Body cameras for cops are a no brainer after Ferguson

By Johnny McCabe

 (Doug Kapustin/Baltimore Sun/MCT)
(Doug Kapustin/Baltimore Sun/MCT)

The lethal shooting of unarmed 18-year-old Michael Brown by police officer Darren Wilson in Ferguson, Missouri, at the end of the summer has taken the nation by storm, foregrounding controversial issues about race and police brutality, as well as the arguable failure of the United States legal system to address these systematic problems.

Protesters of all races have condemned the lack of accountability they perceive in cases of excessive police violence, especially against black youths and other minorities, while many police officers across the country claim that the actions of a few, as well as a sensationalist news media, have defamed the losses and sacrifices of the unsung and unknown heroes of law enforcement. Whatever the individual’s stance on the issue, the shooting, media frenzy and subsequent grand jury investigation were all made possible by a simple common factor: a lack of undeniable, objective evidence.

Some might maintain that the mere fact that the shooting occurred is evidence enough, while others might argue that the evidence presented to the grand jury is sufficient to exonerate former Wilson. In either case, there is one option that quite obviously presents a net positive outcome for anyone involved: the use of on-body cameras by law enforcement officials.

The idea of using video recording devices to capture objective evidence of crime is not a new one. Ever since we began to feasibly miniaturize commercial camera sensors and data storage in the past couple of years, there has been focus on the potential of such technology in the law enforcement and security fields. Frequently, it seems, such technology is referred to in public and political conversation in the same breath as words like “totalitarian” and “Orwellian,” calling to mind the all too fresh memories extensive government surveillance that has come to light following 9/11.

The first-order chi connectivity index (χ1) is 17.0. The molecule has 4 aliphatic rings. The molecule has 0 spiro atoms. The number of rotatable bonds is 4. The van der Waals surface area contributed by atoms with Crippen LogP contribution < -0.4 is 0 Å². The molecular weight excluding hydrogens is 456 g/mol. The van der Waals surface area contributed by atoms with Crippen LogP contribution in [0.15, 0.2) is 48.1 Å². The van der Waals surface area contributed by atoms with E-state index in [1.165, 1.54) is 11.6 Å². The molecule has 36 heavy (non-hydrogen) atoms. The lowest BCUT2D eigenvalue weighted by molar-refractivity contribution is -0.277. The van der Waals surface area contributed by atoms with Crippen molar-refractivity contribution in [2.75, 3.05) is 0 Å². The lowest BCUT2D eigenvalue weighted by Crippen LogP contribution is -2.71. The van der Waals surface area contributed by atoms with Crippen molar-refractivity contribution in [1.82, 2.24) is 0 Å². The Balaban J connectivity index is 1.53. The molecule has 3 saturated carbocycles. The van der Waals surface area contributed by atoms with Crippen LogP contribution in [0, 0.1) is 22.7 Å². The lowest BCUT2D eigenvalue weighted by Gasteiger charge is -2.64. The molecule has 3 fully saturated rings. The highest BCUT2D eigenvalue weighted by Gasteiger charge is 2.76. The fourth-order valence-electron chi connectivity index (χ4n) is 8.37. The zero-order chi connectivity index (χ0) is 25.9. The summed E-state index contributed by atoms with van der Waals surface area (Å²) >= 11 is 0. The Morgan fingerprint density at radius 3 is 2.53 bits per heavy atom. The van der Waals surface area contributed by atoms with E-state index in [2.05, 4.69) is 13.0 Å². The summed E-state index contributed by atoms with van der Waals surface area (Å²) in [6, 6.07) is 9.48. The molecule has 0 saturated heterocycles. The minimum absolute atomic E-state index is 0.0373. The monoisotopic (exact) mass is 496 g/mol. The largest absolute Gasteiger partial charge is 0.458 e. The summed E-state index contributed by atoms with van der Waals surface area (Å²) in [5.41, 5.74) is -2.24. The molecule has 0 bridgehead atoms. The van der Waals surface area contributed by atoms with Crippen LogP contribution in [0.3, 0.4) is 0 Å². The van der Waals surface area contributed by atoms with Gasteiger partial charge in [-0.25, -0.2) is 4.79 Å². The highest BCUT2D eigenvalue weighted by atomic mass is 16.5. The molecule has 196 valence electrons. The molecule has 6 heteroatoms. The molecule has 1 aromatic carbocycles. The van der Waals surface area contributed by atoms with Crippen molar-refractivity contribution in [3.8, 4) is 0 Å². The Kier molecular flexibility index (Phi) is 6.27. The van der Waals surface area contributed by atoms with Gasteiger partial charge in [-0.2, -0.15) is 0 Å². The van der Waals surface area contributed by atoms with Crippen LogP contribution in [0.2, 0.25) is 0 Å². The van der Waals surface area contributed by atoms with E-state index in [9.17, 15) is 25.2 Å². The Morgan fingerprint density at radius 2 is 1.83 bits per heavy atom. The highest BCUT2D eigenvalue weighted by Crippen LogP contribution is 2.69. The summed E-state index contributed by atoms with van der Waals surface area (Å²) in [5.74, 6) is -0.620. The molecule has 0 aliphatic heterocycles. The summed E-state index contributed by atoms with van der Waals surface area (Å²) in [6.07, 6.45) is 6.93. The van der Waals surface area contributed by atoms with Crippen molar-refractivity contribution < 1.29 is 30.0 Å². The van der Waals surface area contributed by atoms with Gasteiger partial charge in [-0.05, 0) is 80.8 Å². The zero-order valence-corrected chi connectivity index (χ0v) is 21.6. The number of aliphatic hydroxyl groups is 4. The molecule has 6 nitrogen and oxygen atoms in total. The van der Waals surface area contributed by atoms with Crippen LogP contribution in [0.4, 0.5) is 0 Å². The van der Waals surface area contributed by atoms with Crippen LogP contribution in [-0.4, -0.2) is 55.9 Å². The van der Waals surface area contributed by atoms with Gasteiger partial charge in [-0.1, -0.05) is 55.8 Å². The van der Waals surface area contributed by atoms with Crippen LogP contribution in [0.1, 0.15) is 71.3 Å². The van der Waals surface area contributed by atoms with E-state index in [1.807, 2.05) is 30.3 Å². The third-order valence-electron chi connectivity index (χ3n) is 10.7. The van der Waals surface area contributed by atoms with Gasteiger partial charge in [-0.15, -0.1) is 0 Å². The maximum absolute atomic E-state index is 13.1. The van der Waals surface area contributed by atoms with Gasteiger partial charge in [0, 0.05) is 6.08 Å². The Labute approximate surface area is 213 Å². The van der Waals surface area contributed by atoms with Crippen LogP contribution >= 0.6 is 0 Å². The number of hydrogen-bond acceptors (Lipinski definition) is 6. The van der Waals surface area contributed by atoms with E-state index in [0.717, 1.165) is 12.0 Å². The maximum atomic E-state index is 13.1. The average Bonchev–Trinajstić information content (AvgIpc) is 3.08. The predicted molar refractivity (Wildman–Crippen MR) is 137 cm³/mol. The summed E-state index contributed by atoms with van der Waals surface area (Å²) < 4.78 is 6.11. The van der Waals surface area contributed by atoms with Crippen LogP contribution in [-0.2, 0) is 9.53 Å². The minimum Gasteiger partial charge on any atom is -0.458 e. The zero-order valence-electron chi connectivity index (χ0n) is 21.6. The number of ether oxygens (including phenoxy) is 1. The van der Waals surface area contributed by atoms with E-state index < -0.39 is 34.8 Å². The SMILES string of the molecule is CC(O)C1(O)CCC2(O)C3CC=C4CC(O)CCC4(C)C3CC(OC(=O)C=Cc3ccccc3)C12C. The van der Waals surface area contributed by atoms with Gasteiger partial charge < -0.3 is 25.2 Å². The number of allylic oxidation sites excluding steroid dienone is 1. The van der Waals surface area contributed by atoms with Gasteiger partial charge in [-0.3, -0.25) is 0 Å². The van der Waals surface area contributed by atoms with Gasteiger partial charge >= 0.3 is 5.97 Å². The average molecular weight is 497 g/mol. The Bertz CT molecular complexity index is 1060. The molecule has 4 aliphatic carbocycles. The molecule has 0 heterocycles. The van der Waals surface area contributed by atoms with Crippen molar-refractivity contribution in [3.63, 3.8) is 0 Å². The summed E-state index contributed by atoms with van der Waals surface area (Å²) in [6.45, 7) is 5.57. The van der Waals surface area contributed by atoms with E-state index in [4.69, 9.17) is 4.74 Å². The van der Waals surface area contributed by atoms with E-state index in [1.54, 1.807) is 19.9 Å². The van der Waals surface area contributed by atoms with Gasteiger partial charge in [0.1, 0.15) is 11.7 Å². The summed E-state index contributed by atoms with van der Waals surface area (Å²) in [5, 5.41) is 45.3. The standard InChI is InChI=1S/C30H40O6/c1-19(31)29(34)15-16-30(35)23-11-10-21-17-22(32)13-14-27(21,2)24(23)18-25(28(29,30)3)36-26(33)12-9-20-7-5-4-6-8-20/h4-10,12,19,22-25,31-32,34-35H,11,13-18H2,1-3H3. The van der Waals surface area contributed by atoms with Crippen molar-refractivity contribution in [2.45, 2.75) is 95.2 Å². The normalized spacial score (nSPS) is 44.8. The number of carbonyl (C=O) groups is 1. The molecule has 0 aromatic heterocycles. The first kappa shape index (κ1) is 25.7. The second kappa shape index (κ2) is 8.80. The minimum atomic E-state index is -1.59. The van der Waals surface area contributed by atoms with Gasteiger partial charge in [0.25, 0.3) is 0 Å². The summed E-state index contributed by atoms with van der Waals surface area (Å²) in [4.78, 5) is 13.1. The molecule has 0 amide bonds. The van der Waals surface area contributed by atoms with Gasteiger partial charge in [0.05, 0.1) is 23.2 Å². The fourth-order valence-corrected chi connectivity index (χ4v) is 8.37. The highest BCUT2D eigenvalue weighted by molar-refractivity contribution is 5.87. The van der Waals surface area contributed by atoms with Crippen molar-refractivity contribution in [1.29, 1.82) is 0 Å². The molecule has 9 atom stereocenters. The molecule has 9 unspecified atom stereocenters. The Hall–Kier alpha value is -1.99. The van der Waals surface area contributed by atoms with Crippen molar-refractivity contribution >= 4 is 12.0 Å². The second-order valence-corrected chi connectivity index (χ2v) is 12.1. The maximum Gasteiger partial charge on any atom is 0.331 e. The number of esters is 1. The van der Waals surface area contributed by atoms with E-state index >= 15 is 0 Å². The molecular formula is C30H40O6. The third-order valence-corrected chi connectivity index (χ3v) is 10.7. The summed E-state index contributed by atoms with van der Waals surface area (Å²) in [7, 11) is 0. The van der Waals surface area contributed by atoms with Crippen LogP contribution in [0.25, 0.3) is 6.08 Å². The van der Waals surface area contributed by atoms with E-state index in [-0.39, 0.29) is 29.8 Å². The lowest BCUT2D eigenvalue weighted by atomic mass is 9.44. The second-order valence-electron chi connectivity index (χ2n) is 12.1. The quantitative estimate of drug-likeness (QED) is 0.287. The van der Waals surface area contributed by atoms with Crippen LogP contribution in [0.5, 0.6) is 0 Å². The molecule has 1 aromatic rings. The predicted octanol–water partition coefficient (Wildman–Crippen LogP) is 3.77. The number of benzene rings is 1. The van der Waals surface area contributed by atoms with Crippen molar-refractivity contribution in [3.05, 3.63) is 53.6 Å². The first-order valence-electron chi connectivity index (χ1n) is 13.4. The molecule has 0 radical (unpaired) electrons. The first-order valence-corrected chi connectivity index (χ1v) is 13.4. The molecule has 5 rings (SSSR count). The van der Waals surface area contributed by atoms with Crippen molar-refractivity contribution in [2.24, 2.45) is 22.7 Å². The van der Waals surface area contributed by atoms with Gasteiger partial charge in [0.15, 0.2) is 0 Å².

However, in a justice system that relies on tenuous witness testimony and conflicting narratives between the victim and the perpetrator, the events in Ferguson show that there is clearly room for greater accountability and self-awareness on the part of law enforcement.

One of the key factors in perpetuating the protests and civil unrest that followed Brown’s death was the controversial, unconventional and downright bizarre grand jury investigation regarding Wilson’s indictment, in which county prosecutor Robert McCulloch inundated the jury with a massive amount of confusing, circumstantial and contradictory evidence, including eyewitness testimony from over 60 witnesses.

The jury proceedings, as well as their eventual decision not to indict Wilson, have drawn scathing criticism from all across the country, with many viewing the entire affair as a subversion of the American justice system. The decision arguably fueled further public outrage, renewing protests throughout the nation. None of that would have happened if Wilson had been wearing a camera during his altercation with Brown.

If he had, there would have been no reason to wrangle with the troublesome ambiguity of eyewitness testimony, which has largely come to be viewed by the scientific community as completely worthless. There would be no doubt as to whether or not Brown had his hands up as Wilson was shooting him, or if his alleged approach of the officer was motivated by aggression or submission. There would be no need for a grand jury proceeding, no opportunity for racism or discrimination to enter the mix as narratives collide and witnesses clash with officials, especially with objectivity in doubt. There would only be evidence.

Evidence could have saved Wilson’s career. Studies have shown that police who wear on-body recording devices are far less likely to engage in acts of force, and are much more likely to attempt to de-escalate tense situations without resorting to violence. Recording devices not only provide unassailable visual evidence of crimes – they also, quite demonstrably, encourage law enforcement officers to be on their best behavior, for fear of disciplinary action.

Accountability, both to the law and to one’s people, serves as a robust check on the type of power that comes along with a badge and a gun. It neuters the potential both for media influence and system-wide discrimination that so frequently inhibits the due process of justice in cases of violence by the police, especially as they pertain to blacks and other minorities. On-body recording cameras help police officers do their jobs – not just in a good way but in the right way. And in an age of both incredible technological promise and unsettling system-wide discrimination, we need them now more than ever.

Johnny McCabe is a Collegian columnist and can be reached at [email protected]